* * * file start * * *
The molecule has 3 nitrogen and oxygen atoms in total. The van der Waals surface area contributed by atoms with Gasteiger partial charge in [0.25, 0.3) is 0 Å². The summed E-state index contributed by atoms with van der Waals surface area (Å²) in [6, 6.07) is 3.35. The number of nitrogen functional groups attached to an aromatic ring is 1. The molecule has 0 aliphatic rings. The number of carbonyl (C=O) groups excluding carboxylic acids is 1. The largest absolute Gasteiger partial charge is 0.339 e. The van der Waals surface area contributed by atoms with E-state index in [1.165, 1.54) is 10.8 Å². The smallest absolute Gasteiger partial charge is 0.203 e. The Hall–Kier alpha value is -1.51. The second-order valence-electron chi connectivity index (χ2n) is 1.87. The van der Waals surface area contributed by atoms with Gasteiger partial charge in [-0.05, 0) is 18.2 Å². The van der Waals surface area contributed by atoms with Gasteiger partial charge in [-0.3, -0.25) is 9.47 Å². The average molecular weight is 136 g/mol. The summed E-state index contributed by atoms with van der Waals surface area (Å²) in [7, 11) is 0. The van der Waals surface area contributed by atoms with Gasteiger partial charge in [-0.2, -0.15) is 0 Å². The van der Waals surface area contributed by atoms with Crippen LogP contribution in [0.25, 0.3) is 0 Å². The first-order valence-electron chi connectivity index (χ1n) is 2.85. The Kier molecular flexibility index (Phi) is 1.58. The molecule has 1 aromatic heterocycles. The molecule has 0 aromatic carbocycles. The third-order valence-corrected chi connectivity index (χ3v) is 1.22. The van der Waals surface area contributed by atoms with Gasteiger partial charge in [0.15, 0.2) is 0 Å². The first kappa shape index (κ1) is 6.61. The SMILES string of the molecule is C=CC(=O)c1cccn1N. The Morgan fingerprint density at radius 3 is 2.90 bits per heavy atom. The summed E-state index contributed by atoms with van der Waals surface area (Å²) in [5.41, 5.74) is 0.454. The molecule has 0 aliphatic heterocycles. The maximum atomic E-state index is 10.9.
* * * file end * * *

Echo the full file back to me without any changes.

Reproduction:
The molecule has 3 nitrogen and oxygen atoms in total. The van der Waals surface area contributed by atoms with Gasteiger partial charge in [0.25, 0.3) is 0 Å². The summed E-state index contributed by atoms with van der Waals surface area (Å²) in [6, 6.07) is 3.35. The number of nitrogen functional groups attached to an aromatic ring is 1. The molecule has 0 aliphatic rings. The number of carbonyl (C=O) groups excluding carboxylic acids is 1. The largest absolute Gasteiger partial charge is 0.339 e. The van der Waals surface area contributed by atoms with E-state index in [1.165, 1.54) is 10.8 Å². The smallest absolute Gasteiger partial charge is 0.203 e. The Hall–Kier alpha value is -1.51. The second-order valence-electron chi connectivity index (χ2n) is 1.87. The van der Waals surface area contributed by atoms with Gasteiger partial charge in [-0.05, 0) is 18.2 Å². The van der Waals surface area contributed by atoms with Gasteiger partial charge in [-0.3, -0.25) is 9.47 Å². The average molecular weight is 136 g/mol. The summed E-state index contributed by atoms with van der Waals surface area (Å²) in [7, 11) is 0. The van der Waals surface area contributed by atoms with Gasteiger partial charge in [-0.2, -0.15) is 0 Å². The van der Waals surface area contributed by atoms with Crippen LogP contribution in [0.25, 0.3) is 0 Å². The first-order valence-electron chi connectivity index (χ1n) is 2.85. The Kier molecular flexibility index (Phi) is 1.58. The molecule has 1 aromatic heterocycles. The molecule has 0 aromatic carbocycles. The third-order valence-corrected chi connectivity index (χ3v) is 1.22. The van der Waals surface area contributed by atoms with Gasteiger partial charge in [0.15, 0.2) is 0 Å². The first kappa shape index (κ1) is 6.61. The SMILES string of the molecule is C=CC(=O)c1cccn1N. The Morgan fingerprint density at radius 3 is 2.90 bits per heavy atom. The summed E-state index contributed by atoms with van der Waals surface area (Å²) in [5.41, 5.74) is 0.454. The molecule has 0 aliphatic heterocycles. The maximum atomic E-state index is 10.9.